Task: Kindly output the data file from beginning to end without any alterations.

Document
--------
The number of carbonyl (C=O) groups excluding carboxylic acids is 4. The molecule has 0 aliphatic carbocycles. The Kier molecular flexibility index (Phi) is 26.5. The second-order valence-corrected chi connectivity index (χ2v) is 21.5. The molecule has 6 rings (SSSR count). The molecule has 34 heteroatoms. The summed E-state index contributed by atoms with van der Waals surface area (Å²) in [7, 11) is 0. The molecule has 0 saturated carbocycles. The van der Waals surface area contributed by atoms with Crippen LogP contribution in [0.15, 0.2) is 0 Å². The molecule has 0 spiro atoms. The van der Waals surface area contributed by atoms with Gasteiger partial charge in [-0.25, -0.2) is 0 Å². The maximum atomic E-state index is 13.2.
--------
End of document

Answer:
The number of carbonyl (C=O) groups excluding carboxylic acids is 4. The molecule has 0 aliphatic carbocycles. The Kier molecular flexibility index (Phi) is 26.5. The second-order valence-corrected chi connectivity index (χ2v) is 21.5. The molecule has 6 rings (SSSR count). The molecule has 34 heteroatoms. The summed E-state index contributed by atoms with van der Waals surface area (Å²) in [7, 11) is 0. The molecule has 0 saturated carbocycles. The van der Waals surface area contributed by atoms with Crippen LogP contribution in [0.15, 0.2) is 0 Å². The molecule has 0 spiro atoms. The van der Waals surface area contributed by atoms with Gasteiger partial charge in [-0.25, -0.2) is 0 Å². The maximum atomic E-state index is 13.2.